Noncommunicable Diseases: Early Detection & Prevention

Instructor: Amanda Robb

Amanda has taught high school Biology and Physics for 8 years and has a focus on special education and urban education. She received her Master's degree in teaching from Simmon's College and her Masters in Science from Tufts Medical School in Cellular and Molecular Physiology.

In this lesson, we'll explain what noncommunicable diseases are. We'll be looking at two main examples, cancer and diabetes. For each disease we'll explain early detection processes and prevention strategies.

What Are Noncommunicable Diseases?

Picture a friend who has the flu. They're sneezing and coughing and you probably don't want to go anywhere near them. Now, picture a friend with high blood pressure. Are you more worried about catching the flu, or high blood pressure? Hopefully, you're thinking the flu!

Like your instincts tell you, high blood pressure is a noncommunicable disease, meaning you can't catch it from another person. Noncommunicable diseases usually are caused by lifestyle, such as lack of exercise or a poor diet, or from genetic factors. Today we'll look at two examples, cancer, and diabetes.


In cancer, a war rages on inside your body undetected. Cells inside your body fight for their life as cancerous cells take over their resources. Unless you go for regular cancer screenings, this might be happening right now. Cancer is uncontrolled cell growth. When cells in your body are exposed to carcinogens, or chemicals that cause cancer, their DNA changes, or mutates. The mutated DNA causes your cells to divide out of control, refuse to do their jobs, and crowd out healthy cells, causing organ failure.

Cancer cells progress and divide more and more out of control
cancer progression

Cancer Screenings

Although there are many aspects of cancer that scientists don't understand yet, there are basic strategies that can drastically decrease your risk of cancer. First, is early detection. Some mutations that cause cancer are entirely inherited, and scientists can detect them in a genetic test, where they look at your genes.

For example, the BRCA1 and BRCA2 genes cause breast cancer. Women with a history of breast cancer in their family can opt to get genetic testing to see if they have the mutation. If they do, before the cancer even starts, they can elect to have a mastectomy, or a surgery where the breast tissue is removed to eliminate the risk of getting breast cancer all together. Even if you don't have the BRCA mutation, regular breast cancer screenings by your doctor and self breast exams are important for early detection.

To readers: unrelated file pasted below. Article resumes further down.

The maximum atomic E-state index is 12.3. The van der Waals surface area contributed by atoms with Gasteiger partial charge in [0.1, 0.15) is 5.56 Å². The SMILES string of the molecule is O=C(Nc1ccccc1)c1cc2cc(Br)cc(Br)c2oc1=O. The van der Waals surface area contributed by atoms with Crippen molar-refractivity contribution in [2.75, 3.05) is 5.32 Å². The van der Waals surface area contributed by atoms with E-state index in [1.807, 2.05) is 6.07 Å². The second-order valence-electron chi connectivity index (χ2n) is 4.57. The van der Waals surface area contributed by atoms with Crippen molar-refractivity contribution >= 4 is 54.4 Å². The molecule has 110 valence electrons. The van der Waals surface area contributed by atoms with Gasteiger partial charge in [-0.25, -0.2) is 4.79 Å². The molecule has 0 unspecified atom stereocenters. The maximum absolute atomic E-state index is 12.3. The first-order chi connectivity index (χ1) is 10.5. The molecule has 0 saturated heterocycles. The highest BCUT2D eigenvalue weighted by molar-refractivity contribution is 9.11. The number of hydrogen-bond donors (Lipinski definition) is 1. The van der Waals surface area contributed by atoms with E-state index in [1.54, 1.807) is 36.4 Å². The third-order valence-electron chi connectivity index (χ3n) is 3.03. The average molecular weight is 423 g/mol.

A total mastectomy where both breast tissue and the lymph nodes in the breast are removed

Cervical cancer can be detected through routine pap smears, a procedure where a doctor scrapes cells from the cervix separating the vagina from the uterus. The cells are looked at under a microscope for abnormalities that might indicate cancer.

Colon cancer screenings, or colonoscopy, usually start at age 50, unless people have a history of colon cancer in their family. In this unpleasant procedure, patients consume a medication that causes diarrhea to remove any waste from the colon the night before the procedure. The next day, the doctors insert a tube with a camera through the anus into the colon to look for cancerous growths called polyps.

Luckily, this method of early detection is only required once every ten years. If you have to start at age 50, then you most likely only have to go through about five in your lifetime if you never get colon cancer.

Colonoscopy procedure

Prevention Methods

Besides early detection, there are strategies to prevent cancer as well. Ultraviolet (UV) radiation from the sun and tanning beds is known to cause skin cancer. Taking extra precautions like wearing long sleeves and pants, and using sunscreen when spending time outdoors can decrease your risk. Smoking is also well known to cause lung cancer. Not smoking and avoiding second hand smoke can drastically reduce your risk.


Diabetes is a disease where the hormone insulin is not made, or not detected by the body. Insulin is needed to control blood sugar levels. Without it, blood sugar gets too high and can damage organs like the kidneys, eyes and even result in amputation of limbs.

  • Type 1 diabetics have a genetic disorder where their pancreas does not produce insulin.
  • Type 2 diabetics develop a tolerance to insulin, meaning the body makes insulin, but their cells no longer respond to it. The causes of type 2 diabetes aren't entirely understood, but genetics, the environment, diet and lack of exercise are thought to play a role.

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